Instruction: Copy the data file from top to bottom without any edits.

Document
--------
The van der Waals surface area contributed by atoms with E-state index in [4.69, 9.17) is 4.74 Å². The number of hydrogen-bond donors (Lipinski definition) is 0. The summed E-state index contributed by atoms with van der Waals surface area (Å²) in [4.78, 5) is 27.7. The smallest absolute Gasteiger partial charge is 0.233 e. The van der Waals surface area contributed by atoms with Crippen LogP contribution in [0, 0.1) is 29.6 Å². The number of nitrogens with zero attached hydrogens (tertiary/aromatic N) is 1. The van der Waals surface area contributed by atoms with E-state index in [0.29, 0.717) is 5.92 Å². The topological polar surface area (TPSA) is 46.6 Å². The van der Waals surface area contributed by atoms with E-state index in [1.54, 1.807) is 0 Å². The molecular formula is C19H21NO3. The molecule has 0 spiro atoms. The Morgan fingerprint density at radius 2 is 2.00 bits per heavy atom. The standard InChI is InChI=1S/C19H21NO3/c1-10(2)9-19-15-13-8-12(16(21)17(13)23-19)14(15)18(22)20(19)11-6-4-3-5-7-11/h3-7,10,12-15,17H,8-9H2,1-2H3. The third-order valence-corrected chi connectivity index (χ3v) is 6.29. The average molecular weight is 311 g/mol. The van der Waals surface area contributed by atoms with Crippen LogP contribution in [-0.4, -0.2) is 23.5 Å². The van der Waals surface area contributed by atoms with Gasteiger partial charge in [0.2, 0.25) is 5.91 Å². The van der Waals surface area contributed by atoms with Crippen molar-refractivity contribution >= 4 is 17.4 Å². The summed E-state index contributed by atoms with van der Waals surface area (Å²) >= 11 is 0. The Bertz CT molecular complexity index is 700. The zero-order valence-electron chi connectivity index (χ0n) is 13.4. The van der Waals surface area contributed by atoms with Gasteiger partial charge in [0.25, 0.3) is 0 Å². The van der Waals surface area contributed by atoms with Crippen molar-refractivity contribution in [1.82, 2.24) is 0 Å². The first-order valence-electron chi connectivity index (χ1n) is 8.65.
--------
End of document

The van der Waals surface area contributed by atoms with E-state index in [4.69, 9.17) is 4.74 Å². The number of hydrogen-bond donors (Lipinski definition) is 0. The summed E-state index contributed by atoms with van der Waals surface area (Å²) in [4.78, 5) is 27.7. The smallest absolute Gasteiger partial charge is 0.233 e. The van der Waals surface area contributed by atoms with Crippen LogP contribution in [0, 0.1) is 29.6 Å². The number of nitrogens with zero attached hydrogens (tertiary/aromatic N) is 1. The van der Waals surface area contributed by atoms with E-state index in [0.29, 0.717) is 5.92 Å². The topological polar surface area (TPSA) is 46.6 Å². The van der Waals surface area contributed by atoms with E-state index in [1.54, 1.807) is 0 Å². The molecular formula is C19H21NO3. The molecule has 0 spiro atoms. The Morgan fingerprint density at radius 2 is 2.00 bits per heavy atom. The standard InChI is InChI=1S/C19H21NO3/c1-10(2)9-19-15-13-8-12(16(21)17(13)23-19)14(15)18(22)20(19)11-6-4-3-5-7-11/h3-7,10,12-15,17H,8-9H2,1-2H3. The third-order valence-corrected chi connectivity index (χ3v) is 6.29. The average molecular weight is 311 g/mol. The van der Waals surface area contributed by atoms with Crippen LogP contribution in [-0.4, -0.2) is 23.5 Å². The van der Waals surface area contributed by atoms with Gasteiger partial charge in [0.2, 0.25) is 5.91 Å². The van der Waals surface area contributed by atoms with Crippen molar-refractivity contribution >= 4 is 17.4 Å². The summed E-state index contributed by atoms with van der Waals surface area (Å²) >= 11 is 0. The Bertz CT molecular complexity index is 700. The zero-order valence-electron chi connectivity index (χ0n) is 13.4. The van der Waals surface area contributed by atoms with Gasteiger partial charge in [0.25, 0.3) is 0 Å². The van der Waals surface area contributed by atoms with Crippen molar-refractivity contribution in [1.82, 2.24) is 0 Å². The first-order valence-electron chi connectivity index (χ1n) is 8.65.